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2019年07月18日 08:48:04来源:健步卫生

  • Americans move forward in every generation by reaffirming all that is good and true that came before ideals of justice and conduct that are the same yesterday, today, and forever.美国人通过弘扬过去创造的一切美好正确的东西———正义的思想和行为准则———一代代向前进。这些思想和准则昨天、今天、永远都是如此。In Americas ideal of freedom, the exercise of rights is ennobled by service, and mercy, and a heart for the weak.在美国的自由理想中,助人、仁慈和对弱者的关心使权利的行使变得更加崇高。Liberty for all does not mean independence from one another.全面的自由并不意味着人们互不相干。Our nation relies on men and women who look after a neighbor and surround the lost with love.那些照顾邻里、关爱迷失者的男男女女是我们国家的撑。Americans, at our best, value the life we see in one another, and must always remember that even the unwanted have worth.美国人珍视在其他人身上看到的活力,美国人必须永远牢记,即便是被遗弃的东西也有价值。And our country must abandon all the habits of racism, because we cannot carry the message of freedom and the baggage of bigotry at the same time.我们的国家必须抛弃所有种族主义的恶习,因为我们不能在传递自由信息的同时还携带着偏见的包袱。From the perspective of a single day, including this day of dedication, the issues and questions before our country are many.从一天角度,包括从就职典礼这一天的角度来看,摆在我们国家面前的事务和问题繁多。From the viewpoint of centuries, the questions that come to us are narrowed and few.从几个世纪角度来看,我们遇到的这些问题又可谓算不了什么。Did our generation advance the cause of freedom? And did our character bring credit to that cause?我们这一辈人是否推动了自由事业的发展?我们有没有给这项事业增光添?These questions that judge us also unite us, because Americans of every party and background, Americans by choice and by birth, are bound to one another in the cause of freedom.那些对我们作出评判的问题也把我们团结在一起,因为不同党派和背景的美国人,无论是移民还是本土公民,都在自由事业中相互凝聚。We have known divisions, which must be healed to move forward in great purposes-and I will strive in good faith to heal them.我们意识到了分歧,必须消除它们才能坚定前进,我将矢志不渝地为之奋斗。03/438296。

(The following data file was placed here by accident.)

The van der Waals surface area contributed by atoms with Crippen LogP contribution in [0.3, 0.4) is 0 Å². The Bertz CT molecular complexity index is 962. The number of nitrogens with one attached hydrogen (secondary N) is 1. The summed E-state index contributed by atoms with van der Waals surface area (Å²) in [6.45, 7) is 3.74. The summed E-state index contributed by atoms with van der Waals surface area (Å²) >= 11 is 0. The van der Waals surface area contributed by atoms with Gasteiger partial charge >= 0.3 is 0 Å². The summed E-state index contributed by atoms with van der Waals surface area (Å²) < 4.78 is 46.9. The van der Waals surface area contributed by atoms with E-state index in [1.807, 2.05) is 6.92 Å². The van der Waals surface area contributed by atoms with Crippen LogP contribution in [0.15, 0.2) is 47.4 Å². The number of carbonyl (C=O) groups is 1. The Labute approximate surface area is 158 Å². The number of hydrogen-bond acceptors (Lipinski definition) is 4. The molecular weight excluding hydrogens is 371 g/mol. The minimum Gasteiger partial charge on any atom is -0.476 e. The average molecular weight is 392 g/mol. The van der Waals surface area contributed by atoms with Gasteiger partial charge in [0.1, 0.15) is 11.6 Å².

• Good morning. One of my most solemn experiences as President is visiting men and women recovering from wounds they suffered in defense of our country. Spending time with these wounded warriors is also inspiring, because so many of them bring the same courage they showed on the battlefield to their battle for recovery. These servicemen and women deserve the thanks of our country, and they deserve the best care our Nation can provide. That is why I was deeply troubled by recent reports of substandard conditions at Walter Reed Army Medical Center. Most of the people working at Walter Reed are dedicated professionals. These fine doctors, nurses, and therapists care deeply about our wounded troops, and they work day and night to help them. Yet some of our troops at Walter Reed have experienced bureaucratic delays and living conditions that are less than they deserve. This is unacceptable to me, it is unacceptable to our country, and it's not going to continue. On hearing the reports about Walter Reed, I asked Secretary of Defense Bob Gates to assess the situation firsthand and report back to me. He confirmed that there are real problems at Walter Reed, and he's taken action to hold people accountable, including relieving the general in charge of the facility. Secretary Gates has also formed an independent review group that will investigate how this situation was allowed to happen, how it can be fixed, and how we can prevent it from happening again. Walter Reed has a long tradition of outstanding medical service, and my Administration will ensure that the soldiers recovering there are treated with the dignity and respect they have earned. As we work to improve conditions at Walter Reed, we're also taking steps to find out whether similar problems have occurred at other military and veterans hospitals. So I'm announcing that my Administration is creating a bipartisan Presidential Commission to conduct a comprehensive review of the care America is providing our wounded servicemen and women. This review will examine their treatment from the time they leave the battlefield through their return to civilian life as veterans, so we can ensure that we are meeting their physical and mental health needs. In the coming days, I will announce the members of this commission, and set a firm deadline for them to report back to me with their recommendations. We will use the commission's recommendations as part of our ongoing effort to improve our service to our Nation's veterans. Since 2001, we've helped over one million more veterans take advantage of the VA health care system, and with my 2008 budget proposal, we will have increased the VA's health care budget by 83 percent over the past six years, from about billion to more than billion. Overall, I'm asking Congress for more than billion for veterans' services this year. If Congress approves my request, this would amount to a 77 percent increase since I took office, and the highest level of support for veterans in American history. The men and women recovering at Walter Reed and our other military hospitals are remarkable individuals. Many have suffered wounds that even time will never fully heal. Yet they're facing the future with optimism, and a determination to move forward with their lives. One of these brave warriors is Army Specialist Eduardo Leal-Cardenas. He was injured when an improvised explosive device blew up his vehicle in Iraq. The blast shattered bones in both legs, broke his ribs, and broke his back and neck. Some questioned whether he would ever regain the ability to walk. There was no doubt in Eduardo's mind, and he began his rehab while still bedridden. Today, he's left Walter Reed, he's walking again, and he has something else he is proud of -- during his recovery, Eduardo became a U.S. citizen. I was proud to be with him at Walter Reed when he took his citizenship oath. If you ask Eduardo what American citizenship means to him, he answers with just one word: "Freedom." Our Nation is blessed to have so many fine Americans who are willing to serve. We're blessed to have so many compassionate volunteers who give their time to care for our injured soldiers, sailors, airmen, and Marines. We're blessed to have so many fine medical professionals who dedicate their lives to healing our troops. This country has a moral obligation to provide our servicemen and women with the best possible care and treatment. They deserve it, and they will get it. Thank you for listening.200704/12166。